May 27, 2018
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Group protests minimum wage outside Ellsworth McDonald’s

Bill Trotter | BDN
Bill Trotter | BDN
Protesters stand and hold signs Thursday outside the McDonald's in Ellsworth to draw attention to efforts to raise the minimum wage.
By Bill Trotter, BDN Staff

ELLSWORTH, Maine — Citing similar rallies around the world, about 18 Hancock County residents gathered Thursday outside a local restaurant to draw attention to efforts to raise the minimum wage.

The group Community Union of Ellsworth and Hancock County said Congress should raise the minimum wage so working families can have an easier time making ends meet.

The federal minimum wage is $7.25 per hour, and in Maine, it is $7.50 per hour. Protestors outside the McDonald’s on High Street said Thursday that it should be twice that. There has been no increase in the federal minimum wage since 2009, they said.

“The Community Union became motivated to participate in this worldwide demand for $15 an hour (and the right to unionize without intimidation) when we learned of Sen. Susan Collins’ recent vote in the U.S. Senate to block a raise in the minimum wage,” John Curtis, a member of the group, said in a prepared statement. “There never have been cost-of-living adjustments in the minimum wage. In stark contrast, Collins and other senators will receive a $2,800 cost-of-living adjustment on Jan. 1, 2015.”

Curtis said that including Thursday’s rally, the group has protested outside the local McDonald’s three times since last August.

Another member of the group, Gouldsboro resident Ann Roberts, said many residents of eastern Maine live at or below poverty levels, and taxpayers end up footing the bill for their food stamps or health care.

“The inequality in this country has grown to such a huge discrepancy,” Roberts said. “It’s not something that we should just sit back and let happen.”

The group stood and held signs outside the McDonald’s for about an hour. Some passing motorists honked their horns to show support for the protesters.

According to media reports, other minimum wage rallies were held Thursday outside fast food restaurants such as McDonald’s, Burger King, Wendy’s, and KFC in New York, Seattle, Boston, Los Angeles, St. Louis and elsewhere. Members of the local group said that outside the U.S., similar protests were being held in Rome, Manila, Buenos Aires, Mexico City, Beijing and London.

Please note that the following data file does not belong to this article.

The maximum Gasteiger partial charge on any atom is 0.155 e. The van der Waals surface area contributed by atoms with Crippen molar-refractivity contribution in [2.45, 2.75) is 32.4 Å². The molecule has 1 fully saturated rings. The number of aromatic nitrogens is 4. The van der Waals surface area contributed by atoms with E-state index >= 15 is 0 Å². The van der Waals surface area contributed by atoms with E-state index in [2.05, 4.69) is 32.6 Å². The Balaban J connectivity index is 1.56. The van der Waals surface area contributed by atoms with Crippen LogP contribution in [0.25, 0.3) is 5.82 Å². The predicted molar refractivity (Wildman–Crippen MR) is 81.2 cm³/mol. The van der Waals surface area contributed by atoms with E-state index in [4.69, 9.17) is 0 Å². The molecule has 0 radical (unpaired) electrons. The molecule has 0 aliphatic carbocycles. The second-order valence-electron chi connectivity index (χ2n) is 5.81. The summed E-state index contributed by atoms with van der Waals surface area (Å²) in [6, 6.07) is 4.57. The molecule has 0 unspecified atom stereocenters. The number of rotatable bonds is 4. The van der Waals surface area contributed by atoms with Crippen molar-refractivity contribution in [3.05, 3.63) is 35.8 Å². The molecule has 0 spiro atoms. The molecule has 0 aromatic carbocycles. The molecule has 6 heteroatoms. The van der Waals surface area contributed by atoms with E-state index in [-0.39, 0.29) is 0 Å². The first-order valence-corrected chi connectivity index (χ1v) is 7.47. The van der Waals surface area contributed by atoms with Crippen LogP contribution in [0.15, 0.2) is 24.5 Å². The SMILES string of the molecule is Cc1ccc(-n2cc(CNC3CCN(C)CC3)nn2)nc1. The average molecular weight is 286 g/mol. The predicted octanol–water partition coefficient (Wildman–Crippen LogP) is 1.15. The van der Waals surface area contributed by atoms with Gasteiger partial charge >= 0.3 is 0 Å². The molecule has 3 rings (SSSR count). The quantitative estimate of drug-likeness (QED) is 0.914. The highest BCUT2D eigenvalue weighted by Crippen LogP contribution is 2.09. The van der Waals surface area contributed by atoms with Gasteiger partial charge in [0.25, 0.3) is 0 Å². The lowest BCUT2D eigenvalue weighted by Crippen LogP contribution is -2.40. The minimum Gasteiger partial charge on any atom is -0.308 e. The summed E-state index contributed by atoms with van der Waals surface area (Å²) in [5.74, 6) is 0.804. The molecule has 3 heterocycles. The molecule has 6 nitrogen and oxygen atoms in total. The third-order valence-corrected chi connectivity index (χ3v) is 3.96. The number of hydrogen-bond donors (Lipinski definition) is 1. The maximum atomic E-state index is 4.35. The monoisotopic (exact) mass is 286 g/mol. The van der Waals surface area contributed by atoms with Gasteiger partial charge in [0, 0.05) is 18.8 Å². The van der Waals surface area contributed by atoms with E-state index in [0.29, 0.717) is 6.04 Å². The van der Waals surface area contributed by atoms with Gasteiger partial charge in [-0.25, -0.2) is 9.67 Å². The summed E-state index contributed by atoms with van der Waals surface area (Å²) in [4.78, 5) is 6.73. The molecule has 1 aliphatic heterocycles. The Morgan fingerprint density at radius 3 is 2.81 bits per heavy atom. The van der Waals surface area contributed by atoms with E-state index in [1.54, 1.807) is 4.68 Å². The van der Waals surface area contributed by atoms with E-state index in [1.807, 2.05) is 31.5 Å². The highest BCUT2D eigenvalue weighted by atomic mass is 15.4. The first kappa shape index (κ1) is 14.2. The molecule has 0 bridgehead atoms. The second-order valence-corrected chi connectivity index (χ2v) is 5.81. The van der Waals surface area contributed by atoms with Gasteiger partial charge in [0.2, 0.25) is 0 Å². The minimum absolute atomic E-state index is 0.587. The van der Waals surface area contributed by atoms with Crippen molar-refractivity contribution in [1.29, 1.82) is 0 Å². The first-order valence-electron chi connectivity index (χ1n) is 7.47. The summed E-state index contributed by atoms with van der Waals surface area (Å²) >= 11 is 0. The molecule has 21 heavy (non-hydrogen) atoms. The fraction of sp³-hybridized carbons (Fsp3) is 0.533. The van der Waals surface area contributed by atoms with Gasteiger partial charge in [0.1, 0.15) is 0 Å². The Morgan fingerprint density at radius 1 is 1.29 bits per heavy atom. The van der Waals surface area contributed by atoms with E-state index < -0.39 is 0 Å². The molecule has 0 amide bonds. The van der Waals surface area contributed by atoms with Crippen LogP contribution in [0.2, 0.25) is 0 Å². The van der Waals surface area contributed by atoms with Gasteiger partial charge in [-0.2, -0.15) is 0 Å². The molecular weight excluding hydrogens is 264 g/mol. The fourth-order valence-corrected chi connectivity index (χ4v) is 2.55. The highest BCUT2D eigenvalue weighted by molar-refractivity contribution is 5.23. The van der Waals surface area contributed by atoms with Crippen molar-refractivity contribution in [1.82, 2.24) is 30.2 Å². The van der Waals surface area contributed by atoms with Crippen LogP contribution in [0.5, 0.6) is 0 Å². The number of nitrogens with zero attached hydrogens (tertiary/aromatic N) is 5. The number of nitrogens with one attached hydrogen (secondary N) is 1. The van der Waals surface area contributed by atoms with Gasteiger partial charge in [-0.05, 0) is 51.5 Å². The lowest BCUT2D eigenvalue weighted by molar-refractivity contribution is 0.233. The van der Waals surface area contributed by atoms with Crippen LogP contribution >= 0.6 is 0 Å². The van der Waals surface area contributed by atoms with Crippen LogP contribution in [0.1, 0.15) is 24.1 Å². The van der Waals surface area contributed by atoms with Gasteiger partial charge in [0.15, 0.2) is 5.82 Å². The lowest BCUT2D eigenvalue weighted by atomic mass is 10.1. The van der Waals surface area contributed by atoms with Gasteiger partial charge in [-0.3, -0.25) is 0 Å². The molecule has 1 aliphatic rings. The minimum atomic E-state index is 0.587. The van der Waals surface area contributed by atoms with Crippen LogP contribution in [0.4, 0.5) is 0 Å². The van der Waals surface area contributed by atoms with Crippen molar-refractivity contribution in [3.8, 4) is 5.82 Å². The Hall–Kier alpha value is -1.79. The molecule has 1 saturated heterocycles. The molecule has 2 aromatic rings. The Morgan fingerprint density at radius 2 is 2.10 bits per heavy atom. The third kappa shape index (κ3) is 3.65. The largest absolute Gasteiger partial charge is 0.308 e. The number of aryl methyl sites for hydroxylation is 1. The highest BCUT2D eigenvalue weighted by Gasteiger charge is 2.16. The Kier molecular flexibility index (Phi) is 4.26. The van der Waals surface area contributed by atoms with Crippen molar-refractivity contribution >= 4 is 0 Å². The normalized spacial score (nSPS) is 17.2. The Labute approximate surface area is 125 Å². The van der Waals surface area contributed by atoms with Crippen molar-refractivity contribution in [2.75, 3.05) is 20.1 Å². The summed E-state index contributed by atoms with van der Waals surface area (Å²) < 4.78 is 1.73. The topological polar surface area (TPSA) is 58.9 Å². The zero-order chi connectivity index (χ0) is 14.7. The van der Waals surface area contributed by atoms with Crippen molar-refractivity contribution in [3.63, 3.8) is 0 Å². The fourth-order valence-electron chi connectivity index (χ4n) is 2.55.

Collins did not comment Thursday about the protests. A Collins spokesman directed media inquiries to a statement the senator made when the minimum wage bill died in the Senate late last month.

At the time, Collins said she supported raising the minimum wage when it went up in 2009 and that this time around she sought to find a compromise that Democrats and Republicans could agree on. President Barack Obama, with support of Senate Democrats, supported raising the minimum wage to $10.10 per hour, but Republicans opposed that amount, saying it could adversely affect the economy and lead to job losses.

“I continue to believe that there is support in the Senate for a reasonable alternative that would raise the minimum wage but avoid the loss of hundreds of thousands of jobs that are critical to our state and our economy,” Collins said in the April 30 statement.

Thursday’s protest was the second event held in Ellsworth this week aimed at drawing attention to wages or working conditions supported by national food retailers.

Gerardo Reyes Chavez of the Coalition of Immokalee Workers spoke Monday at the local Unitarian Universalist Church about how the group has gotten about a dozen retailers, including WalMart and Taco Bell, to sign on to the group’s Fair Food Program. The program requires willing retailers to pay a wage premium for farm workers in exchange for tomatoes they buy from participating farms and to hold those farms to certain labor standards.


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